Alvvays sound like how it feels to be 18-years-old: bright, wide-eyed and full of energy. But the group’s lyrics tell a different story.
On many of the Canadian band's tracks, a narrative of mistakes, regrets, failed relationships, unrequited love and pained nights spent wrestling in bed during the blue-black hours, alone, trying to forget about someone, emerges. (‘Dreams Tonite’, ‘In Undertow’, ‘Ones Who Love You’.)
This is the appeal: listen one way, and Alvvays sound like the soundtrack to your very own coming-of-age film. Listen in a different way, and images and flashes and soundbites from all the bad decisions you made with people who really matter start flooding back with force.
Alvvays’ live show is one of the above experiences, or a combination of both. To the Canadian band’s immense credit, they can transport you into a world where your relationships feel like the only thing that matters in the world. Which, of course, they do not. But when things elsewhere are terrifying, it’s a real privilege to forget about a relentless news cycle and indulge in these thoughts.
Seeing Alvvays live - the pounding drums (louder live than on record), the gorgeous, jangly guitars, hearing Molly Rankin’s pure, clean vocals, now hitting highs never reached on the band’s self-titled debut - takes a weight off of your shoulders. It’s 90 minutes where the biggest questions in your mind are the questions that plague every human relationship - do they love me? Do I love them more than they love me? - not whether the world really is at its most dangerous point for three decades or not.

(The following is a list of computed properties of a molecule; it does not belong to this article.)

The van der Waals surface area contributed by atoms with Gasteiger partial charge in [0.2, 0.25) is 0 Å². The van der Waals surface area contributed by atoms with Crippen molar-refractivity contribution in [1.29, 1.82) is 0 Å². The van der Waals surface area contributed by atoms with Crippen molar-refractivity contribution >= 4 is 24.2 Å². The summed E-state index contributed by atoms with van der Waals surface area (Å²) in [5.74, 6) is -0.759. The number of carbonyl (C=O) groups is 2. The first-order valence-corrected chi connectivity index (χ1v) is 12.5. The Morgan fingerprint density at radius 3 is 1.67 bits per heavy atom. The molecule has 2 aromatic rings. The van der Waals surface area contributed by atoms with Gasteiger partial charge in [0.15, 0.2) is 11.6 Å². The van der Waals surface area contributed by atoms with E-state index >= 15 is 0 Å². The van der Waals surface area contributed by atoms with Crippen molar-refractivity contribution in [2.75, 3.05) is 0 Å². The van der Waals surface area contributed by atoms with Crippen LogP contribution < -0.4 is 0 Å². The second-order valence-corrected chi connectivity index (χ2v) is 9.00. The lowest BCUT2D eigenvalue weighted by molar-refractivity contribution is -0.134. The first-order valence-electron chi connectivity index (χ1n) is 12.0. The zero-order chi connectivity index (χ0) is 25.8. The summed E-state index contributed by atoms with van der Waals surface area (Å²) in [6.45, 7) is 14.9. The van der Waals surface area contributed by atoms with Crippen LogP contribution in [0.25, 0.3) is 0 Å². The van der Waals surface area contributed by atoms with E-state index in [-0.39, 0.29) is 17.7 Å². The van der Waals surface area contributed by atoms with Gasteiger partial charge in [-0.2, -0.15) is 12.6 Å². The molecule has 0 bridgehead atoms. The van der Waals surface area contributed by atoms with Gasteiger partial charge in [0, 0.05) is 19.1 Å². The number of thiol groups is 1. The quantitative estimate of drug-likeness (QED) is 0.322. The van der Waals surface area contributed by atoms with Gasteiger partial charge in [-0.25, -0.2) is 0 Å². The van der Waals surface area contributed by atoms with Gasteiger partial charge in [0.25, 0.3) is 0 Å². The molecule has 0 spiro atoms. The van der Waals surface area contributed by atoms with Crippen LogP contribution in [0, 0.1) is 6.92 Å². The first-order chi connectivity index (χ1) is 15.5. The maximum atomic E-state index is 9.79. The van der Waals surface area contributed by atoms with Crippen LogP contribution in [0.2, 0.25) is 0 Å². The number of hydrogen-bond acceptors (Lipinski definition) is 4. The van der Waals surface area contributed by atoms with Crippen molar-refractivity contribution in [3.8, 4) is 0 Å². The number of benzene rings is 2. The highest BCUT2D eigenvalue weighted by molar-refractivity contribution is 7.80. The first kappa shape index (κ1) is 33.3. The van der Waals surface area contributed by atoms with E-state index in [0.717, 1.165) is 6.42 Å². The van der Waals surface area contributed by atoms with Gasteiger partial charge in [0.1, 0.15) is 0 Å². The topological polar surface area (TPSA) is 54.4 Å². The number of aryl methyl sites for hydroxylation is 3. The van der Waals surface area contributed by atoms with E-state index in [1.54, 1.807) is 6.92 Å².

In just a few years, Rankin has gone from various odd jobs - including one spent scrubbing toilets - to being at the helm of one of the better indie bands in the world. Alvvays’ excellent second album, Antisocialites, was released the day of their sell-out Koko show, but, judging by the way the crowd sang along, it seemed as though the record had been out for a year.
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